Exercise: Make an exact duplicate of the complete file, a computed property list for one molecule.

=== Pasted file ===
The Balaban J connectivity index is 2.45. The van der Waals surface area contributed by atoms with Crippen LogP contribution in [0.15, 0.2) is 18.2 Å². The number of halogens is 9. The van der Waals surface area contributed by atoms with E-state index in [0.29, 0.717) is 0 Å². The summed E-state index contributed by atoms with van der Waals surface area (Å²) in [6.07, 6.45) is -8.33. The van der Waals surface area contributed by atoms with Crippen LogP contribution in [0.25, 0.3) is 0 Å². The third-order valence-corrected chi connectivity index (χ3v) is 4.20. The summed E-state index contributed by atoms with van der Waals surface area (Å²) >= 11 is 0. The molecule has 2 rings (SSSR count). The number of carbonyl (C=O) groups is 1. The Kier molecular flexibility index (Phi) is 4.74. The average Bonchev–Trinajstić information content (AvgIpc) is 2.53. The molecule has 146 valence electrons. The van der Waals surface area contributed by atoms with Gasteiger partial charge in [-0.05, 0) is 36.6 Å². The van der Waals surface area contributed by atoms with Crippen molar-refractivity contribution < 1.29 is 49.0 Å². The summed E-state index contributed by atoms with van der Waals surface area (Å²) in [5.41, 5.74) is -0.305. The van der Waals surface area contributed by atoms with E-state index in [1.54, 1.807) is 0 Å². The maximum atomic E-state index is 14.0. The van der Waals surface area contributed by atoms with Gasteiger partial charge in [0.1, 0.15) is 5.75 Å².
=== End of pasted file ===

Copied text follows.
The Balaban J connectivity index is 2.45. The van der Waals surface area contributed by atoms with Crippen LogP contribution in [0.15, 0.2) is 18.2 Å². The number of halogens is 9. The van der Waals surface area contributed by atoms with E-state index in [0.29, 0.717) is 0 Å². The summed E-state index contributed by atoms with van der Waals surface area (Å²) in [6.07, 6.45) is -8.33. The van der Waals surface area contributed by atoms with Crippen LogP contribution in [0.25, 0.3) is 0 Å². The third-order valence-corrected chi connectivity index (χ3v) is 4.20. The summed E-state index contributed by atoms with van der Waals surface area (Å²) >= 11 is 0. The molecule has 2 rings (SSSR count). The number of carbonyl (C=O) groups is 1. The Kier molecular flexibility index (Phi) is 4.74. The average Bonchev–Trinajstić information content (AvgIpc) is 2.53. The molecule has 146 valence electrons. The van der Waals surface area contributed by atoms with Gasteiger partial charge in [-0.05, 0) is 36.6 Å². The van der Waals surface area contributed by atoms with Crippen molar-refractivity contribution < 1.29 is 49.0 Å². The summed E-state index contributed by atoms with van der Waals surface area (Å²) in [5.41, 5.74) is -0.305. The van der Waals surface area contributed by atoms with E-state index in [1.54, 1.807) is 0 Å². The maximum atomic E-state index is 14.0. The van der Waals surface area contributed by atoms with Gasteiger partial charge in [0.1, 0.15) is 5.75 Å².